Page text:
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Obstet Gynecol Surv. 1991 Mar;46(3):131-7.

Fertility control and the risk of gynecological malignancies.

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Department of Obstetrics and Gynaecology, Faculty of Medicine, University of Malaya, Kuala Lumpur.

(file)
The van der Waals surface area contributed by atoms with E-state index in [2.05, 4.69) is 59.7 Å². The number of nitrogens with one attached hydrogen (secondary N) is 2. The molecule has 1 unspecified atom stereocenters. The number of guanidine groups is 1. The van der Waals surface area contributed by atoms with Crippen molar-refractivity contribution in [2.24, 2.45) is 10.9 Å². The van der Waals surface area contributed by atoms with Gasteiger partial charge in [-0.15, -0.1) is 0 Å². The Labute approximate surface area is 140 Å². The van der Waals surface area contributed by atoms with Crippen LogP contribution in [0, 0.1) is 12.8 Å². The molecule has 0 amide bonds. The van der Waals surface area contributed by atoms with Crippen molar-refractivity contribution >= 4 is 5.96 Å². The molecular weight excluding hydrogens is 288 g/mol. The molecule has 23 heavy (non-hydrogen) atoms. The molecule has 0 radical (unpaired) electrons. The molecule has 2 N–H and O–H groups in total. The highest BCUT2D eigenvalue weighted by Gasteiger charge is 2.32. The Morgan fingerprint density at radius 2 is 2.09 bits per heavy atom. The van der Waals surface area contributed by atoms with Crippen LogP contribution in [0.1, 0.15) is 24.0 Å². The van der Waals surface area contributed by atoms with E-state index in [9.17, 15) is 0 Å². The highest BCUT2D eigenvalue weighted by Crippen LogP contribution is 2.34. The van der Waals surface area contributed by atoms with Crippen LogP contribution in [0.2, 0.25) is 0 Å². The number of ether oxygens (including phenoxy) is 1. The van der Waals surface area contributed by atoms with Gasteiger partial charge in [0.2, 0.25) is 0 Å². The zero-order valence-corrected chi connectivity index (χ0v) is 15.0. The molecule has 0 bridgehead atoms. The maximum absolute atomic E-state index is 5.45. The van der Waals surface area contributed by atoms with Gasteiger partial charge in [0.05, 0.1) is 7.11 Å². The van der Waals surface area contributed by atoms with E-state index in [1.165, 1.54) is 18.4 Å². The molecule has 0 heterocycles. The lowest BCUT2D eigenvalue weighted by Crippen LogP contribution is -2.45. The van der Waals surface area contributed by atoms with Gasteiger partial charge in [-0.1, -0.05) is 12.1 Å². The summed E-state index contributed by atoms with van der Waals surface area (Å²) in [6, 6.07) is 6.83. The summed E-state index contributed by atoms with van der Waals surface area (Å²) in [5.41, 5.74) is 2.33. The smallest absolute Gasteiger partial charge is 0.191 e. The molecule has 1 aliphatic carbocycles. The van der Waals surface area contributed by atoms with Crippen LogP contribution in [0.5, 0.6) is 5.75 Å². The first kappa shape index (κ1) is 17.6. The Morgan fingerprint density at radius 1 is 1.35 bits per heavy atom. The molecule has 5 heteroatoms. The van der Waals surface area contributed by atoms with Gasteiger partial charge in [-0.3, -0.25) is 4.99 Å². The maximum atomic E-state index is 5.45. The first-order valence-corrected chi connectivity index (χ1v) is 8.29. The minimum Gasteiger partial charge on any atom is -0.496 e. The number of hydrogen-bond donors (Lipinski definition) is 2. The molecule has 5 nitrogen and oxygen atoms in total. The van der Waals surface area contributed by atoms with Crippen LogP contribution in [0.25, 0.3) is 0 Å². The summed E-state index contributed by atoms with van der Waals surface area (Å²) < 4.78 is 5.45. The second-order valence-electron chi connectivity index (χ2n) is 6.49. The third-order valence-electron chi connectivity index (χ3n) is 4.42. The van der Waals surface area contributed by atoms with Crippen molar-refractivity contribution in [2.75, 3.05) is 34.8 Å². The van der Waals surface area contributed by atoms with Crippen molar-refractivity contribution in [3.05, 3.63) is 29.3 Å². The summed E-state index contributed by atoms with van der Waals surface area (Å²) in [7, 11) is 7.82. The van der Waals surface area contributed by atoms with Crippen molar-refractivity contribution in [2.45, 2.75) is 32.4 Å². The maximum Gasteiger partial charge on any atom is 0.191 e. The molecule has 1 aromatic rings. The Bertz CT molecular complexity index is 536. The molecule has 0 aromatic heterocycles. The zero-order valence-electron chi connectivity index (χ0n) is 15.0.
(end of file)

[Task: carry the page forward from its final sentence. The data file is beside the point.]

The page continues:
This paper considers the debate over the risks of developing cancer from using various contraceptive methods. Claiming that the debate provokes unfair publicity and misinterpretation, various risks of cancer due to the oral pill, long-acting contraceptives, and IUDs are discussed. The oral pill is examined in the context of its potential relationship in causing breast cancer, endometrial cancer, ovarian cancer, cervical cancer, vaginal and fallopian tube neoplasms, and trophoblastic disease. Long-acting contraceptives are discussed in the context of genital tract neoplasia, while IUDs are examined in regard to gynecologic malignancies. The paper finds that no conclusive evidence exists indicating that IUDs cause gynecological cancers. Low-dose oral contraceptive pills are currently being used, and no clear evidence exists that they cause or increase the chance of developing cancer in the genital tract and the breast. Oral contraceptives do, however, have beneficial effects in preventing endometrial and ovarian cancer. The low-dose combined oral contraceptive should be considered safe where cancer, cardiovascular, and thrombotic risks are concerned.

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